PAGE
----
Tag Archives: Hosni Mubarak

SYNDICATED COLUMN: Clueless in Gaza – We Americans Support Democracy, But Only When the Elections Go Our Way

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“Rarely has a president been confronted with so many seemingly disparate foreign policy crises all at once,” The New York Times noted about Obama on July 23rd. What the paper didn’t/won’t/can’t say is: Rarely has a president caused so many of his own crises.

This summer, most of Obama’s problems follow from his unwillingness to respect democracy overseas.

The U.S. government supports democracy in other countries — but only if the elections go its way. If not, anything goes to obtain a favorable outcome: economic sabotage, backing violent coups d’état, installing dictators to replace democratically-elected leaders, even ginning up all-out war.

Three recent examples showcasing U.S. contempt for electoral democracy include Egypt, and two places making news this week, Palestine and Ukraine.

Egypt’s 2012 election, the first after the overthrow of U.S.-backed autocrat Hosni Mubarak, is a recent case of American perfidy that’s embarrassing going on tacky. Mohamed Morsi of the long-banned Muslim Brotherhood, an Islamist party, won the presidency in elections international observers called as fair and transparent as could be expected in a nascent democracy.

The thing to do, of course would have been to congratulate Morsi, the Brotherhood and the Egyptian people, and offer assistance upon request.

Rather than accept the results, however, the Obama Administration “channeled funding … [that] … vigorously supported activists and politicians who have fomented unrest in Egypt.” A year later, Morsi was overthrown by a coup that restored Mubarak’s military junta minus the ailing former tyrant. Ignoring American law, Obama continues to finance General Abdel Fata al-Sisi’s violent, oppressive regime, which many human rights groups describe as even more brutal than Mubarak’s. Morsi, a democratically-elected leader whom a principled American president should demand to be restored to power, rots in a prison whose jailers are paid by American taxpayers.

To add Orwellian insult to neocolonialist injury, Secretary of State John Kerry is still saying that Egypt’s post-Morsi junta is “transitioning to a democracy.” Kerry’s mouthfart came a day after al-Sisi sent three foreign journalists away for long prison terms.

Overshadowed by Israel’s latest brutal swat-a-fly-with-laser-guided-missiles invasion and bombing campaign against the Gaza Strip is the fact that, as in Egypt, the United States got the elections it demanded in Palestine, only to succumb to buyer’s remorse after the ballots were counted.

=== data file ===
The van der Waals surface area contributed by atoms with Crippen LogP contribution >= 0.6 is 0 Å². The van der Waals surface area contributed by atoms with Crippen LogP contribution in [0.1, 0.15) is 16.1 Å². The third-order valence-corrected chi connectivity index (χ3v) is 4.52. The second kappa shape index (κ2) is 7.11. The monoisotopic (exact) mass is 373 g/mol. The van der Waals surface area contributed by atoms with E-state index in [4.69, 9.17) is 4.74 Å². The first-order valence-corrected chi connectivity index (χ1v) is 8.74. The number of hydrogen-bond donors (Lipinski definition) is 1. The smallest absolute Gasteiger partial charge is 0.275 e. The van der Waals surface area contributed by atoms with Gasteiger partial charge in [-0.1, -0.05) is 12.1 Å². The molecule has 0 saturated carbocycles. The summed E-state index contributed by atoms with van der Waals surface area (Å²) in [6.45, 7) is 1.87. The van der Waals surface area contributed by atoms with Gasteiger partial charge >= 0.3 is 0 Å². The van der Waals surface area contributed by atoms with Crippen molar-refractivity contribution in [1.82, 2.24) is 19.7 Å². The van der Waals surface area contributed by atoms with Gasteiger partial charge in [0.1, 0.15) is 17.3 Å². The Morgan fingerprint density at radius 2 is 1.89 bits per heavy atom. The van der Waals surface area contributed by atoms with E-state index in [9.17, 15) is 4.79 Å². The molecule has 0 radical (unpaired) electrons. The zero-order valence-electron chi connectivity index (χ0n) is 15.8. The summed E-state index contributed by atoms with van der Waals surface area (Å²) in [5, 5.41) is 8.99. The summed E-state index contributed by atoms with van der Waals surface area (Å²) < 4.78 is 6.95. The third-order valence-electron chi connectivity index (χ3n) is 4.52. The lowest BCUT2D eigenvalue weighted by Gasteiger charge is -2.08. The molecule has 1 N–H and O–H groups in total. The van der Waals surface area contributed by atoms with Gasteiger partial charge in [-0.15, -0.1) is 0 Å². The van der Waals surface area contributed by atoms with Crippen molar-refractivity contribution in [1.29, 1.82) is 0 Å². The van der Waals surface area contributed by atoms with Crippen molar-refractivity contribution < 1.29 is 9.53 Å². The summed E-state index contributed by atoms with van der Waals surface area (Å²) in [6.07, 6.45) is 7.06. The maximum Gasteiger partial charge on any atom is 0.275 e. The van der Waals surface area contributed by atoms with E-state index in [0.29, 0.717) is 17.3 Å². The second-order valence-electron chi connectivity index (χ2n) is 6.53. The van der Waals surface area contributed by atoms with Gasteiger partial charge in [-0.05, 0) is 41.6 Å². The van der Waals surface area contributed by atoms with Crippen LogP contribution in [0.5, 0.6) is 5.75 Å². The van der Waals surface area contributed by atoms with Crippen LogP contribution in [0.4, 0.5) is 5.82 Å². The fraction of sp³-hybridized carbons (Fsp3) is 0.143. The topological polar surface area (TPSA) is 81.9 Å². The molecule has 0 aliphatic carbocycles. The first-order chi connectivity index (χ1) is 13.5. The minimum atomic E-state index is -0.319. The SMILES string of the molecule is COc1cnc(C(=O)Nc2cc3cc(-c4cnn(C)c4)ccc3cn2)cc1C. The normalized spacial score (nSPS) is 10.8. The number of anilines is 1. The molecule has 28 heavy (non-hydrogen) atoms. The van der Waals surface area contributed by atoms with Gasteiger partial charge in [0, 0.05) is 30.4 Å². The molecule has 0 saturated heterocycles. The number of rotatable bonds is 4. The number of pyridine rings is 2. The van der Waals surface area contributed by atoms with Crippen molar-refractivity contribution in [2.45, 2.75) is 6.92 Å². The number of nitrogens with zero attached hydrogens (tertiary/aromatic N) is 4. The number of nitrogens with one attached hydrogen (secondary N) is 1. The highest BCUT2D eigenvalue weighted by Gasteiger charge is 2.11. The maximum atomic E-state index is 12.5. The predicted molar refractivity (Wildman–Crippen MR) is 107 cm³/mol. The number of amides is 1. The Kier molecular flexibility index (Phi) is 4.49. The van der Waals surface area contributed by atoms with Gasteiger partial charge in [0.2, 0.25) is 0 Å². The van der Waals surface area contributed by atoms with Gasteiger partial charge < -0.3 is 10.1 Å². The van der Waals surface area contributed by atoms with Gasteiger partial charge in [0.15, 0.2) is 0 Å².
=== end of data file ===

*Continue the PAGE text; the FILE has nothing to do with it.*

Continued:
The Palestinian elections of 2006 are hardly the most thrilling story ever told, so I won’t be surprised if you decide to look at this story about the guy who sent his wife a spreadsheet detailing all the excuses she gave him for not having sex and never look back.

Still here? Here’s an abridged recounting of an episode that not only sheds some light on the current conflagration between Israel and Palestine, but reveals the methods used by Israel and its allies to undermine Palestinian self-governance — and belies America’s loudly proclaimed commitment to democracy to boot.

Israeli leaders like to complain that the Palestinian side doesn’t offer them a viable partner with whom to negotiate peace. Read the following, however, and Israel’s right-wing government’s real agenda becomes clear: to demoralize and divide the Palestinian people in order to sap their resistance to economic and military oppression.

In the Palestinian legislative elections of 2006, held both in the West Bank and Gaza in response to pressure from the United States, Hamas beat Fatah (Yasir Arafat’s more moderate party), 44.45% to 41.43%, entitling it to 74 seats in parliament over Fatah’s 45. (The current split, in which Hamas rules Gaza and Fatah has the West Bank, followed a later internal military clash.)

Israel’s interference with the 2006 elections began during campaign season, when it preemptively arrested and jailed 450 members of Hamas because they were involved in the elections as candidates or campaign workers. Despite this and other acts of sabotage, including trying to ban residents of East Jerusalem from voting, the elections went off well. The European Parliament’s spokesperson called the vote “extremely professional, in line with international standards, free, transparent and without violence.”